It’s been a happy homecoming of sorts for Marvel Studios and the characters of the Marvel Universe. While Sony holds on to Spider-Man and Ghost Rider and Fox stays in the Marvel biz with X-Men films and Fantastic Four reboots, Lionsgate has already let Punisher’s film rights revert back to Marvel, and it’s almost a sure thing that Daredevil is coming home as well. Fox had to get a Daredevil movie off the ground before October 2012, and the current timetable won’t allow them to get cameras rolling on it (though they tried with David Slade and Joe Carnahan). Marvel Studios will get to use Daredevil and all of his elements, including Elektra, Bullseye and Kingpin, as they see fit.
From a box office standpoint, Daredevil’s 2003 film opened very well for a character without the name-brand recognition of Spider-Man, and it would’ve honestly done better if the film had been better. Audiences and critics were tepid to Daredevil’s sloppy story and forgettable action, and whatever the film ended up grossing was based on Ben Affleck’s star power at the time and a general hunger for more Marvel heroes after the massive success of 2002’s Spider-Man.
It’s been a good year for DD. The monthly comic book, under writer Mark Waid, picked up some big awards this year (Eisners for Best Single Issue, Best Continuing Series and Best Writer; Harveys for Best Series, Best New Series, Best Inker and Best Writer), and the Frank Miller Daredevil collections continue to be evergreen sellers. Marvel knows Daredevil can work, but with “Phase Two” already underway (a series of linking films that include Iron Man 3, Guardians of the Galaxy and eventually Avengers 2), there’s no telling when they’ll get around to using him after they get him back.
The Punisher got three stabs at the big screen, all of them met with a shrug and a yawn by the general public. The Punisher from 1989 starred Dolph Lundgren and got a blink-and-you-missed-it theatrical release before getting dumped onto home video. It tried hard to visually distance itself from the comics, a creative mistake in the wake of Batman when audiences were primed for a comic book film. It falls into line with what we’d expect from a Lundgren-led action film from that time period -- a dunderheaded shoot ‘em up with comically bad performances and implausible action.
Thomas Jane fared slightly better in 2004 with Lionsgate’s The Punisher, an R-rated attempt that lifted scenes and characters straight out of the Garth Ennis run of the comics (Castle’s annoying neighbors, the underrated fight scene with Kevin Nash as “The Russian”), while tinkering with Punisher’s origin in a way that went directly against his character. In the film, Castle works hard behind the scenes to pit a crime family against each other, instead of just blowing them away one by one. Fans were not impressed. Since then, Jane has lobbied for a second chance with the unofficial Punisher short film Dirty Laundry.
Punisher War Zone (2008) is arguably the best Punisher movie, again cribbing elements from Ennis’ comics (the bumbling detective Soap, comedic gore), but failing to find an audience at all. The $35 million film grossed only $8 million during a year in which Iron Man and The Incredible Hulk seemed to have made Marvel characters red hot. The movie now has a dedicated cult, but its uneven tone (it careens wildly between cartoonish and serious) and its general ugliness (some highlights: a man falls into a swirling pit of broken glass, a man disembowels another man with his bare hands, Punisher puts his entire fist through someone’s skull) were just not what people wanted for Christmas that year. Star Ray Stevenson does make an impressive Frank Castle (as long as he’s not required to deliver any dialogue).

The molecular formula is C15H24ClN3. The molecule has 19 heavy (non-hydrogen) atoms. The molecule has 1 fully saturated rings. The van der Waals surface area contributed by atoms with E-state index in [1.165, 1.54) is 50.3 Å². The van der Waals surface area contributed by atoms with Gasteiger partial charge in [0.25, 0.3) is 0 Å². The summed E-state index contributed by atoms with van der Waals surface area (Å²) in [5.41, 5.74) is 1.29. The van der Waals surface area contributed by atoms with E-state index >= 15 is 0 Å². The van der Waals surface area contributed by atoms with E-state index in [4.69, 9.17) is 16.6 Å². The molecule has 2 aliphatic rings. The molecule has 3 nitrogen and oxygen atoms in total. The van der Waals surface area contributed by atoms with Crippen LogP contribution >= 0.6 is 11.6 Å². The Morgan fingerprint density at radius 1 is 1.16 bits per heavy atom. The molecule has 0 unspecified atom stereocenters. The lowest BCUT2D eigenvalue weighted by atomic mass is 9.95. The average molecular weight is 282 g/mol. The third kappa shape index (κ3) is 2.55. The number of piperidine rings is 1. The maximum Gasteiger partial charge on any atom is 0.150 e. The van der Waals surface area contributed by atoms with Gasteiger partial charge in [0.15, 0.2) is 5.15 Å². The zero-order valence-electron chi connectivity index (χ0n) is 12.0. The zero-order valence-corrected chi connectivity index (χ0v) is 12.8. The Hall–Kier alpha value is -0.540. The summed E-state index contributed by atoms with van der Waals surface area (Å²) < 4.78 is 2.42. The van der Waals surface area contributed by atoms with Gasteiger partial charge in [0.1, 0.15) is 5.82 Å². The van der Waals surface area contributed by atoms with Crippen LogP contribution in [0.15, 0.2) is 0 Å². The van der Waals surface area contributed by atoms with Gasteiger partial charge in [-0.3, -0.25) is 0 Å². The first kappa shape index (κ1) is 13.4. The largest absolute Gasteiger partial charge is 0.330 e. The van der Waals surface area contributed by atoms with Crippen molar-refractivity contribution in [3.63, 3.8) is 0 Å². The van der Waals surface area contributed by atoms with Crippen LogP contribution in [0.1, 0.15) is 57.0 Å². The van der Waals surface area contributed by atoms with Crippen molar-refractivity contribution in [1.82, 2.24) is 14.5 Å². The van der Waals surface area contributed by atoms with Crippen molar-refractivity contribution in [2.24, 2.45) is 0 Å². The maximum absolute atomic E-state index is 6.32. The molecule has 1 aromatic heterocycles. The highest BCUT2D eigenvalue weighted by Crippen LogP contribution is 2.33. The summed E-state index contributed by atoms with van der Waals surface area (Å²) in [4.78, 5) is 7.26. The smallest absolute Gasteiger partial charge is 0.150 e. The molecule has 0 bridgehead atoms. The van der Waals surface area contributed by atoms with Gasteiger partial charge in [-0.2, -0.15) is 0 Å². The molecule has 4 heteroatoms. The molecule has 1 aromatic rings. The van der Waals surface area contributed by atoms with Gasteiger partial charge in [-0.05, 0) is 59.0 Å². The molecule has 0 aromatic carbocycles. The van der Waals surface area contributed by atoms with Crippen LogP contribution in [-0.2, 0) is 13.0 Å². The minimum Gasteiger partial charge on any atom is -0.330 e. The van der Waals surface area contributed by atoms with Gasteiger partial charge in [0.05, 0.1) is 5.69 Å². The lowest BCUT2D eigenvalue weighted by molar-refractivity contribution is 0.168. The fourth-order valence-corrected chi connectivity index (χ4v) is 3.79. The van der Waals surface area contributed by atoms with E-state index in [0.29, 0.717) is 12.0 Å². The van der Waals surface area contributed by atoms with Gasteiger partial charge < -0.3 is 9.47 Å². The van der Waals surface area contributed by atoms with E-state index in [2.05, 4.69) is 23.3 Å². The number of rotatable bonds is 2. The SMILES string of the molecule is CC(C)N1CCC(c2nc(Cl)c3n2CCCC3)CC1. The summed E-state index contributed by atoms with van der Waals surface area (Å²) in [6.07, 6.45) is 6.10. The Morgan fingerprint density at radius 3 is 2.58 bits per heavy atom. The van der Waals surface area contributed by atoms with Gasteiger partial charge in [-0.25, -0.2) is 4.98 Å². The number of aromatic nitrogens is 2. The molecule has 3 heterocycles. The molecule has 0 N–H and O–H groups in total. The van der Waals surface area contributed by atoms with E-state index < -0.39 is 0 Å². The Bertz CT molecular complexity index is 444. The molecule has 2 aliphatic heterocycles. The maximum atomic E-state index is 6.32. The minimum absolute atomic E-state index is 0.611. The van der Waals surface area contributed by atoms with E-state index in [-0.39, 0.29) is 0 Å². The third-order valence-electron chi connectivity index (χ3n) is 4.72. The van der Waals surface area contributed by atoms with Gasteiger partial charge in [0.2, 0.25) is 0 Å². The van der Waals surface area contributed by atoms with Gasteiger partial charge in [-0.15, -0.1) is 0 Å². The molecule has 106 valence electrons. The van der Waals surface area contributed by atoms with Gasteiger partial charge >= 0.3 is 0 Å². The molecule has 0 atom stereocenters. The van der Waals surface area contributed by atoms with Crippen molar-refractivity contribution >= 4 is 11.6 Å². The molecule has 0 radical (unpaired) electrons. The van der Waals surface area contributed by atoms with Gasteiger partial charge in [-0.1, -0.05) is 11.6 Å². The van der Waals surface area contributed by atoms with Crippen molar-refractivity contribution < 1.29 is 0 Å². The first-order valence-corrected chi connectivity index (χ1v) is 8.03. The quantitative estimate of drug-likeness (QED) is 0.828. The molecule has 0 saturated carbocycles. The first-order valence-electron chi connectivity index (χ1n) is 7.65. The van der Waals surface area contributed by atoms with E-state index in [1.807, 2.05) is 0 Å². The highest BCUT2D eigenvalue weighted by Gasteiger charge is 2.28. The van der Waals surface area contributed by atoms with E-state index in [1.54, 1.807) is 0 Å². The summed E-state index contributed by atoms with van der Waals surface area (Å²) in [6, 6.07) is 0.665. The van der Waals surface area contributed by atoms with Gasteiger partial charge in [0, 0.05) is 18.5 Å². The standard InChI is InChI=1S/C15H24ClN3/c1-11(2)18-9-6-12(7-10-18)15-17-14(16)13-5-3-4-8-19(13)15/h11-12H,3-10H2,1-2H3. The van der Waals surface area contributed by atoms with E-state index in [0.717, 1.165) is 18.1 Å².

Now, Marvel is considering a Punisher TV series for Fox, one that would mess with Castle’s simple origin again by giving the vigilante a day job as an NYPD cop (very similar to Marvel’s comic series Punisher 2099). His monthly comic is wrapping up (with a rumored relaunch right around the corner), and the character’s sales popularity has waned over the past decade, but Marvel obviously still sees potential here. Some of that, I’m sure, is because Punisher’s distinct skull icon merch still sells very well.
So, with Daredevil in cinematic limbo and Punisher getting prepped for a TV series that no one is really clamoring for, I suggest this: create a Daredevil TV show with Punisher as a recurring antagonist. Comic fans know that these two have a long, adversarial history, with Matt Murdock sympathizing but fundamentally disagreeing with Frank Castle, and Castle having a begrudging respect for the work Murdock does as Daredevil. Both men share a mutual hatred for Kingpin and a protective concern for the worst corners of New York City, but when their paths cross, the fists fly.
Punisher may be better in small doses anyway, where he can remain true to his darkest nature, and Daredevil is definitely better suited for episodic television. Daredevil’s comic book is more small-scale, with conflicts that are more personal, often rooted in DD”s day job as an attorney and the problems that arise when he moonlights as a superhero. Serial television is a better way to show audiences just what makes the character special, over a one-and-done movie. Besides, legal procedurals are popular and Marvel superheroes are popular. Combine the two, and it’s a no-brainer.
John Gholson is a life-long comic book fanboy who has previously covered all manner of superhero news at AOL. After dabbling with comic book self-publishing in the '90s, John moved on to study sequential art at the Savannah College of Art & Design, and currently produces a regular Web comic, ‘Appetite for Destruction,’ for Tapsauce.com. You can read his Marvel Studios Countdown here at Movies.com every other week.
Follow him on Twitter at @gholson.